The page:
By ESPNSTAR.com Staff
After Ramires' header had hauled the Blues back level from a 2-0 deficit at Stamford Bridge, the game looked to be set for a riveting finale before a slew of questionable decisions from Clattenburg reduced Chelsea to nine-men and took the excitement out of the game.
United striker Javier Hernandez then turned in a cross from Rafael to hand his side all three points and reduce the gap with Chelsea at the top to just a point.
The controversy began when the official sent off Branislav Ivanovic for a foul on Ashley Young when the winger was through on goal. That decision raised some eyebrows although the consensus seemed to be that the Serbian's red card was deserved albeit a tad unfortunate.
And whatever little hope Chelsea might have had of getting something out of the game were doused when Fernando Torres, having already been booked in the first-half, was shown a second yellow for perceived diving. To add salt into Chelsea's wounds, Hernandez was half a yard offside when Rafael's cross came in.
Speaking on Sky Sports' Super Sunday after the match, Neville agreed with the Ivanovic decision, but laid into Clattenburg for meting out the same treatment to Torres.
"We have seen different types of dives today [Sunday]. Even if Torres doesn't get clipped I think he is entitled to go down," said the former United defender.
"He had Johnny Evans, 6ft 1in, coming towards him with an aggressive tackle, I think Torres may be thinking he has to get his leg out of the way and go down because Evans is going to do him.
"Referees are getting themselves in a mess on this because everyone is talking about diving. There are different types of diving.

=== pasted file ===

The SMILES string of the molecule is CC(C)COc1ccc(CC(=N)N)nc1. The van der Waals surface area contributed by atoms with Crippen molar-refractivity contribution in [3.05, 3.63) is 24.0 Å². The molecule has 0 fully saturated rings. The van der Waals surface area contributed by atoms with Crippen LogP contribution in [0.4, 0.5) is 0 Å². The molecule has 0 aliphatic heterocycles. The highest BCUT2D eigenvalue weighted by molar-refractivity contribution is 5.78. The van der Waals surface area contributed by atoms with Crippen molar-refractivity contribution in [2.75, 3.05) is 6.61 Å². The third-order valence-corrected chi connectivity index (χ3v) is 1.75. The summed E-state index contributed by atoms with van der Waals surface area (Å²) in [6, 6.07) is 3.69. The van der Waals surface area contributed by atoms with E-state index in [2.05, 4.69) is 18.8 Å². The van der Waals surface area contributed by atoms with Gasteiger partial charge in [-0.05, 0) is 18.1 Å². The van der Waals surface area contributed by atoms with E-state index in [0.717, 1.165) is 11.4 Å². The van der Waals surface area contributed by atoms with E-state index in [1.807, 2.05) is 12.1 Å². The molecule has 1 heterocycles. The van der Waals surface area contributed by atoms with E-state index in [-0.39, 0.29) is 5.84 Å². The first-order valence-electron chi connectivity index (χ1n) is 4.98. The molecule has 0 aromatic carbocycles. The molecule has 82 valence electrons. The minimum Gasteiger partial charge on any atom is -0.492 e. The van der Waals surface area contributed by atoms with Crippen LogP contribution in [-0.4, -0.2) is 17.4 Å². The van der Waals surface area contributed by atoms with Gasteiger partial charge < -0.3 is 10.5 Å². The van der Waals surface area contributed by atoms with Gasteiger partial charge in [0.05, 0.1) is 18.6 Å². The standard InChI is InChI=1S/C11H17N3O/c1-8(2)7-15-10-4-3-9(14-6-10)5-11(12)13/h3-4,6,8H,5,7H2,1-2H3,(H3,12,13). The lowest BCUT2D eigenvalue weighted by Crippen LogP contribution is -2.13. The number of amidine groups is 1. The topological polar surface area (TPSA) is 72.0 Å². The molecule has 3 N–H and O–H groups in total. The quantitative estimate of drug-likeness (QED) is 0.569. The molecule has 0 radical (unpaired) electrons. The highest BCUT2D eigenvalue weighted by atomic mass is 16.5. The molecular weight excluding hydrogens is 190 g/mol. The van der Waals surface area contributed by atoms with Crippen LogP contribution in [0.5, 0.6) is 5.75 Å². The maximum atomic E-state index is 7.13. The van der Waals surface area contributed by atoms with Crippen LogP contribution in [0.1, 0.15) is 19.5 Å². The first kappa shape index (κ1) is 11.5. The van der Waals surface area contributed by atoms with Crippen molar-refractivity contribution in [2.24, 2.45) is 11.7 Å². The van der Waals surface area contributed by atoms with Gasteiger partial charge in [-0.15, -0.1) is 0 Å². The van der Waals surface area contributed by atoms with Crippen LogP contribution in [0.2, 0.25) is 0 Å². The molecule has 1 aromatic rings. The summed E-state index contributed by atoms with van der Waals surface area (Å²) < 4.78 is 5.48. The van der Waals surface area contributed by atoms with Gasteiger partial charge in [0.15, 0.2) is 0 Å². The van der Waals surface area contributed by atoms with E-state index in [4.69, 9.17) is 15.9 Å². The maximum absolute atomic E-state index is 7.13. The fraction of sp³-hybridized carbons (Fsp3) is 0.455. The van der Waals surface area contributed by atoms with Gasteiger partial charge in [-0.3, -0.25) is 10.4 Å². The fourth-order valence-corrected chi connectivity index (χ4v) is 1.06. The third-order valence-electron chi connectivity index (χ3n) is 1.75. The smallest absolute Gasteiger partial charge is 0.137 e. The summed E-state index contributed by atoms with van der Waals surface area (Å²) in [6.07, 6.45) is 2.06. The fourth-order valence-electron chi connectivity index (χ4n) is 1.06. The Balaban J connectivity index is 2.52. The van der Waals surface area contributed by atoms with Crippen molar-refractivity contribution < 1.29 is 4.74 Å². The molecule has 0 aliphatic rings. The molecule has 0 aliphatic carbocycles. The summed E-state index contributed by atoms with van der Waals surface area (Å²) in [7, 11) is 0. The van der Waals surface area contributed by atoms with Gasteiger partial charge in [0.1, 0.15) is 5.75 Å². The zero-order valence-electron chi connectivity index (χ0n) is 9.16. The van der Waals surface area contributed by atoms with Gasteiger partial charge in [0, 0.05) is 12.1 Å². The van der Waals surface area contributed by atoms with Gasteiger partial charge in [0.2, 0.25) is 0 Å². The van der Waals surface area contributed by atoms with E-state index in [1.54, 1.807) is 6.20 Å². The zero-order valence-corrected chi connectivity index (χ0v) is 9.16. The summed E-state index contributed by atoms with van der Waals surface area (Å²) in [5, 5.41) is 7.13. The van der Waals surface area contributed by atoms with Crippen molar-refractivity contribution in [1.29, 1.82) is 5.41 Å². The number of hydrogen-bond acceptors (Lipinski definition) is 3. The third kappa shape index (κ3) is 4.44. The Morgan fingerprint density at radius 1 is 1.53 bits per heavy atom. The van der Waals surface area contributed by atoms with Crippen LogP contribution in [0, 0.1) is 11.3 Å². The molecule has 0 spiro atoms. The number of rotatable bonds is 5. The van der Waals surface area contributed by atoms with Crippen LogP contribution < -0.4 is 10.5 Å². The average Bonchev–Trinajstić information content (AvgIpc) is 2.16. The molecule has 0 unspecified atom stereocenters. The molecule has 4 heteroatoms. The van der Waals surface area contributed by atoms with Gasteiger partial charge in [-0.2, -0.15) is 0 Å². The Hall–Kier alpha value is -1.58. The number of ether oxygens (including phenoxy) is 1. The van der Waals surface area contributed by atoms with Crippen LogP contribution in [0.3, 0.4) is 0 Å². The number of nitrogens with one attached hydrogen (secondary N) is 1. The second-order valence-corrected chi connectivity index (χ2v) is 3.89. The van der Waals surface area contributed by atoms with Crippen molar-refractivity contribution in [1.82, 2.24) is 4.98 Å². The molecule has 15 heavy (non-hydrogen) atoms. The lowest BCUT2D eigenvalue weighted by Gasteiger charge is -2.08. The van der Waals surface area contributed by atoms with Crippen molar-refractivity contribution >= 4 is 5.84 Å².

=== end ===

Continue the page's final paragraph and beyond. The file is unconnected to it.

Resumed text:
"He may be able to stay on his feet there but you can't say that was a yellow card. That is not a yellow card."
Torres' first booking had come thanks to a horrific challenge on Tom Cleverley in the first half - one for which he might have been sent off on another day. However, Neville did not thank that justified the second booking.
"Two wrongs don't make a right. I think that the referee got the first one wrong and he got the second one wrong.
"He got both wrong and it is not good for the referee either way. The first one could have been a red card and the second one was not a yellow.
"The first one in any shape or form is seen as violent or dangerous play. It was a nearly neck-high challenge.
"The referees are getting in mess about this issue because the public are saying they are all cheats. They are not cheats. At times they might be anticipating a challenge.
"Sometimes there are cheats, sometimes there are bad dives. It is an impossible and good luck to them, they take it on."
The 37-year-old was more forgiving of the linesman who failed to spot Hernandez in an offside position.
"There are offside decisions which are tough to give and there are ones that are easy to give.
"I think that is a really difficult one because Hernandez is coming back onside. He gets it wrong the linesman.
"There are that many bodies that he can hardly see and make a decision. I have got some sympathy with the linesman for that one even though he got it wrong and he is offside."